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10/27/2010

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Bill Hicks

While your points are certainly valid, Martenson is not exactly way out on a limb with his statement. As your graph demonstrates, crude oil production has been essentially fluctuating in a range between 72 to 74 mbpd since 2004--going on 7 years now. A slight one month bump up above that range hardly indicates that we are on anything other than what Peak Oil theorists call the "undulating plateau" at the top of Hubbert's Peak.

You are probably right that Peak Oil will likely not reach crisis mode for about five more years. In fact, many Peak Oil writers, including the very astute Tom Whipple, have cited 2014 as the year the world may begin to see world oil production decline at the beginning of the back side of Hubbert's Peak. After that, it all depends on how fast we decline as to how bad the effects will be on the world economy.

But no matter what it won't be pretty.

Dave Ranning

So, 2005 still is the high in conventional (c+c) production on a yearly basis?
How does this negate Matenson's analysis?

But the question is, when do we fall off this plateau--

Remi

I concur with the other comments, that whether we poduce a little bit more oil in the next year or two, the fact is we have reached the plateau. The only thing that would disprove peak oil theory is if production started to increase year over year like it did pre-2005. I know you are not trying to disprove peak oil theory, but arguing over the year or date when it occured (or will occur) is semantics. Is it when the plateau was reached, the peak production over a day, a month, or a year?

Dave Cohen

I suppose comments like the ones I've seen so far will keep coming in, so I might as well respond now.

If the world produces 75-76 million barrels per day in some future years and then never exceeds that total, those will be the peak years. The timing of "peak oil" can only be determined by looking in the rear view mirror.

There is a considerable difference between 73.7 (2005) and 75-76. What constitutes a plateau? If we got to 77, would we still be on this "plateau"? This is simple math. How hard is it to understand? Apparently, very. And then there are gas liquids and biofuels to consider, but I didn't get into all that today.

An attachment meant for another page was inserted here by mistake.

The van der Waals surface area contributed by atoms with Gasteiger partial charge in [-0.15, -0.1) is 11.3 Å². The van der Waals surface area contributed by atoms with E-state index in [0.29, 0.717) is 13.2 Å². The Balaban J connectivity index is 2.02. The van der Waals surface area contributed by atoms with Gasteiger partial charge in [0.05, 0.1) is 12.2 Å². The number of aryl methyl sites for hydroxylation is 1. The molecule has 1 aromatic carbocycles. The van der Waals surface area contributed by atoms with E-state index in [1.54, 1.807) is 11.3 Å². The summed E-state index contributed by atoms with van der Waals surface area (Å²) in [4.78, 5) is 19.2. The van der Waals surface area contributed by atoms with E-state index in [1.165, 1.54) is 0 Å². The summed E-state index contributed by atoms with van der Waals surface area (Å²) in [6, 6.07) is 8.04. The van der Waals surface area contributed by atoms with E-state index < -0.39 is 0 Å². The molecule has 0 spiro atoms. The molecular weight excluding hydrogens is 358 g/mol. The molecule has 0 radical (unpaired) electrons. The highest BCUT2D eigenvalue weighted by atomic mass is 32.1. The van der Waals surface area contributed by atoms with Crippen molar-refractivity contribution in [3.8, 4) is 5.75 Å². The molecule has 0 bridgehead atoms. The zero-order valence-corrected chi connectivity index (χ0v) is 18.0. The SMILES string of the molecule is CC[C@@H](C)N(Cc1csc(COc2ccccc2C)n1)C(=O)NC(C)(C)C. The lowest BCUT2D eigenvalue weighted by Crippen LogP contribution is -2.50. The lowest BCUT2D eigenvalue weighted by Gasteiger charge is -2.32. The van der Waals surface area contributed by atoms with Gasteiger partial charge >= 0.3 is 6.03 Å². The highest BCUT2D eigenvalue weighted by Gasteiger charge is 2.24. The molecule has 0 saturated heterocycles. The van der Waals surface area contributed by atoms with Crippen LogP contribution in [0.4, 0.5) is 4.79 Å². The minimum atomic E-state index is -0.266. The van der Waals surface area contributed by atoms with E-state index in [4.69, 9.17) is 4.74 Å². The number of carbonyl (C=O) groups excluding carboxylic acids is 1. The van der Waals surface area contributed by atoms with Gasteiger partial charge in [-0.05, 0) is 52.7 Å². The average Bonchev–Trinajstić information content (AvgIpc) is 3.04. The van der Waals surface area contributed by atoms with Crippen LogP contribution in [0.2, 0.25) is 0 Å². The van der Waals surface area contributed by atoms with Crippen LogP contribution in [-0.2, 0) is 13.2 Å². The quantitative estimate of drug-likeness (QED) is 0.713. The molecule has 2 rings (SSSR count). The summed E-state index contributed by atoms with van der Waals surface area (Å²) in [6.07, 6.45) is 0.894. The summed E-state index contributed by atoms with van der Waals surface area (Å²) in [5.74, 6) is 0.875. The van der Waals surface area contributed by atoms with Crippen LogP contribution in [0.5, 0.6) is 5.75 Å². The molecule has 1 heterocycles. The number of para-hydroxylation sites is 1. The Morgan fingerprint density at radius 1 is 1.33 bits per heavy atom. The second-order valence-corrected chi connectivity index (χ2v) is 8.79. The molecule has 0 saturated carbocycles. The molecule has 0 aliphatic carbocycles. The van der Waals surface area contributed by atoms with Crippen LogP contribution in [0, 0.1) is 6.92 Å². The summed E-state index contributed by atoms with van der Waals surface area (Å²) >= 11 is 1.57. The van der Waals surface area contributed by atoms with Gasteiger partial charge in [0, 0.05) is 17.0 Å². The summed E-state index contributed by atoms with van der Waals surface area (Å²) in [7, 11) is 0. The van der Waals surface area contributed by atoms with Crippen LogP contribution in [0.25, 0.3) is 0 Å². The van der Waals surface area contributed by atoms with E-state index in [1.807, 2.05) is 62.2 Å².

These details I've discussed DO matter. Martenson DID overstate the case. There are people growing vegetables, and buying canned goods or shotguns because they've been told oil production is going to fall off a cliff any day now and thus the world is going to go down in flames. Some people I know MAKE A LIVING telling people the End Is Near.

I want people to have realistic picture of our likely future. I guess some folks object to that. Oh, well. With human beings, nothing surprises me anymore.

Guy McPherson

Dave, I agree with Martenson on the timing of the peak. C+C peaked in 2005, but the EIA covered it up by adding tar sands to conventional oil in their reporting (effecting January 2008). The result is slightly more than 1 million bpd of "crude" that isn't C+C at all. The Pentagon's 2010 Joint Operating Environment indicates we fall off the "undulating plateau" by 2012, and that by 2015 we'll have a gap between supply and demand of some 10 million bpd.

I'm not making a living telling people the end is near. By most imperial criteria, I'm not making a living at all. But I am making a life far removed from American Empire. That decision is a moral one, not a financial one.

matt picio

I'm not sure Martenson did overstate the case, despite your clarifying remarks. Until 2005, each production peak is higher than the one before. Afterwards, each peak is less than the 2005 peak, with the exception of a single spike in 2008, which I would argue was a last-ditch attempt at a production increase at a time when the per-barrel price was so high that all projects were cost-justified. The only other time this pattern of peaking has ever occurred was during the oil shocks of 73-74 and 79-80.

It's entirely possible that this is a localized peak, and that the actual peak remains in the future, but given the status of current and planned megaprojects and the depletion rate of existing fields, a higher peak is unlikely. In any case, it really comes down to how one defines "Peak Oil" or "Peak Production". If you are looking strictly from a numerical perspective, then yes, 2008 is currently the peak. If one defines "Peak Production" as the point at which sustained production increases become impossible, then 2005 seems to fit that definition quite nicely.

Really, though, this feels a lot like debating which piece of the iceberg that hit Titanic pierced the hull the deepest, and at which point on the hull was the flooding most severe? The world economy and oil industry has already hit the iceberg - like Titanic, it's some time before the boat actually sinks - but the sinking is inevitable. What remains is the transition from the deck of the ship to the water. It can be gentle, or catastrophic, and the decisions made now will determine how many are saved, and how many freeze to death.